Case Study — Southwest Airlines

17 Feb

Case Study — Southwest Airlines: Using Human Resources for Competitive Advantage

A blast from the past, circa 1994: Case Study HR-1A from the Graduate School of Business at Stanford University asks us to review Southwest Airlines’ competitive position in light of actions by United and Continental to directly copy its low-fare model. Southwest’s success bit, and bit hard, into the market share of Continental and United. Now they’re fighting back by aping Southwest, down to the 15-minute gate turnarounds. Could the competition successfully imitate Southwest’s successful human-resources practices too? Ann Rhoades, Vice President of People, needs to make some recommendations to the leadership team. What should she propose?


  • Could Continental and United’s new service offerings damage Southwest? What actions should senior management take to offset this threat from a people perspective?
  • “Dying from excessive prosperity”: How does Southwest tamp down possible overconfidence as it grows? How does it continue its so-far-effective people policies and management?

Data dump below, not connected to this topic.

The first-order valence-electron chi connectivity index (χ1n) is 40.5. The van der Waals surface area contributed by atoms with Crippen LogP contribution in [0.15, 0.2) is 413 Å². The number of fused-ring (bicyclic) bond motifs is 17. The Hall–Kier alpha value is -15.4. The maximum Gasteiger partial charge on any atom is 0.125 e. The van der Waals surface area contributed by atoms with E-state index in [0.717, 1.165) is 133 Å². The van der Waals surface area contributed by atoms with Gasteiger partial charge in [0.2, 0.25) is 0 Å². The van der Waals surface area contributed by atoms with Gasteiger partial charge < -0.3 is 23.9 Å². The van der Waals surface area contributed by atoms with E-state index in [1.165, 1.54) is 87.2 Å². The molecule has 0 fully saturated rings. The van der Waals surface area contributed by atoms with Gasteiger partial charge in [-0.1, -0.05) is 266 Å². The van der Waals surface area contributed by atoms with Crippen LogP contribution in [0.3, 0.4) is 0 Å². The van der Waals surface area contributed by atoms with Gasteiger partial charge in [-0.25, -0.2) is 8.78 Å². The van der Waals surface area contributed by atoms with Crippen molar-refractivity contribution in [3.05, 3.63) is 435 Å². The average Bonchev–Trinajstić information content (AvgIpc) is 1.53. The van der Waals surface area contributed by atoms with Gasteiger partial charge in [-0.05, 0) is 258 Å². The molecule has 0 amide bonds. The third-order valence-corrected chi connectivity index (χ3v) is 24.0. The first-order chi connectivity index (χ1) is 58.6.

• What should be done about leadership succession in case legendary CEO-chairman-president Herb Kelleher keels over from one Wild Turkey too many?

Quantitative/Qualitative Analysis

On just about every service measure, Southwest leads.

  • It’s never had a serious accident. It’s won the Triple Crown numerous times for on-time performance, the fewest lost bags and the fewest customer complaints.
  • It’s never had a labor dispute.
  • Its main competitive advantage is its workforce.

It leads on financial measures too.

  • It’s profitable. Revenue continues to grow. Net income up dramatically in 1993 over 1992. Debt is down. Its passenger load factor is strong.

Conclusion: Southwest can afford to invest in fighting off the competition.

And the competition? Weak.

  • Continental just emerged from bankruptcy. It’s yet to turn a profit. Employees aren’t thrilled with the extra duties, and they’re not making their turnaround times. Its leader, Bob Ferguson, is known as a harsh taskmaster. There are other structural issues with Continental Lite too. (And what about the horrid name?)